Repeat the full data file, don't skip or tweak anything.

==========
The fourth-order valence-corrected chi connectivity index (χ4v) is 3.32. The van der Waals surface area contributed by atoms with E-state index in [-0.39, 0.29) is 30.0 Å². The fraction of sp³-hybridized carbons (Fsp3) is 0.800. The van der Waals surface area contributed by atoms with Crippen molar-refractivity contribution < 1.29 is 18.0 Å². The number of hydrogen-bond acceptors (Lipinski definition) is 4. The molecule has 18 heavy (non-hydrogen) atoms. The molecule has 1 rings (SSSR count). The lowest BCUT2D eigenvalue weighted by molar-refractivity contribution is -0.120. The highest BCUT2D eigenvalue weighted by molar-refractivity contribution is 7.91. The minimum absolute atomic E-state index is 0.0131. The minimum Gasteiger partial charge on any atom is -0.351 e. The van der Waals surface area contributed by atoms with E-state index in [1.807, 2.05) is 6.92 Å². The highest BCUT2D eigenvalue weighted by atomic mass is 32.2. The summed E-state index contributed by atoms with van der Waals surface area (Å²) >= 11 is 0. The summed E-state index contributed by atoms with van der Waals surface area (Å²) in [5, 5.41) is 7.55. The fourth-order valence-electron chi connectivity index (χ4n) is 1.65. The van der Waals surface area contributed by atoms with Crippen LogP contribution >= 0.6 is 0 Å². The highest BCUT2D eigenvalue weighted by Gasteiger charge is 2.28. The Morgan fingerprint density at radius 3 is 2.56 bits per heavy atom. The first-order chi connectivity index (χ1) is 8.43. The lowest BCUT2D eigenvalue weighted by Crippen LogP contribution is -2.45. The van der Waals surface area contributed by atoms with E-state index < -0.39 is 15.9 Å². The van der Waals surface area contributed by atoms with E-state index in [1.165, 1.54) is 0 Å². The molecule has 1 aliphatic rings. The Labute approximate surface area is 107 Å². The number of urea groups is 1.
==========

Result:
The fourth-order valence-corrected chi connectivity index (χ4v) is 3.32. The van der Waals surface area contributed by atoms with E-state index in [-0.39, 0.29) is 30.0 Å². The fraction of sp³-hybridized carbons (Fsp3) is 0.800. The van der Waals surface area contributed by atoms with Crippen molar-refractivity contribution < 1.29 is 18.0 Å². The number of hydrogen-bond acceptors (Lipinski definition) is 4. The molecule has 18 heavy (non-hydrogen) atoms. The molecule has 1 rings (SSSR count). The lowest BCUT2D eigenvalue weighted by molar-refractivity contribution is -0.120. The highest BCUT2D eigenvalue weighted by molar-refractivity contribution is 7.91. The minimum absolute atomic E-state index is 0.0131. The minimum Gasteiger partial charge on any atom is -0.351 e. The van der Waals surface area contributed by atoms with E-state index in [1.807, 2.05) is 6.92 Å². The highest BCUT2D eigenvalue weighted by atomic mass is 32.2. The summed E-state index contributed by atoms with van der Waals surface area (Å²) >= 11 is 0. The summed E-state index contributed by atoms with van der Waals surface area (Å²) in [5, 5.41) is 7.55. The fourth-order valence-electron chi connectivity index (χ4n) is 1.65. The van der Waals surface area contributed by atoms with Crippen LogP contribution >= 0.6 is 0 Å². The highest BCUT2D eigenvalue weighted by Gasteiger charge is 2.28. The Morgan fingerprint density at radius 3 is 2.56 bits per heavy atom. The first-order chi connectivity index (χ1) is 8.43. The lowest BCUT2D eigenvalue weighted by Crippen LogP contribution is -2.45. The van der Waals surface area contributed by atoms with E-state index < -0.39 is 15.9 Å². The van der Waals surface area contributed by atoms with E-state index in [1.165, 1.54) is 0 Å². The molecule has 1 aliphatic rings. The Labute approximate surface area is 107 Å². The number of urea groups is 1.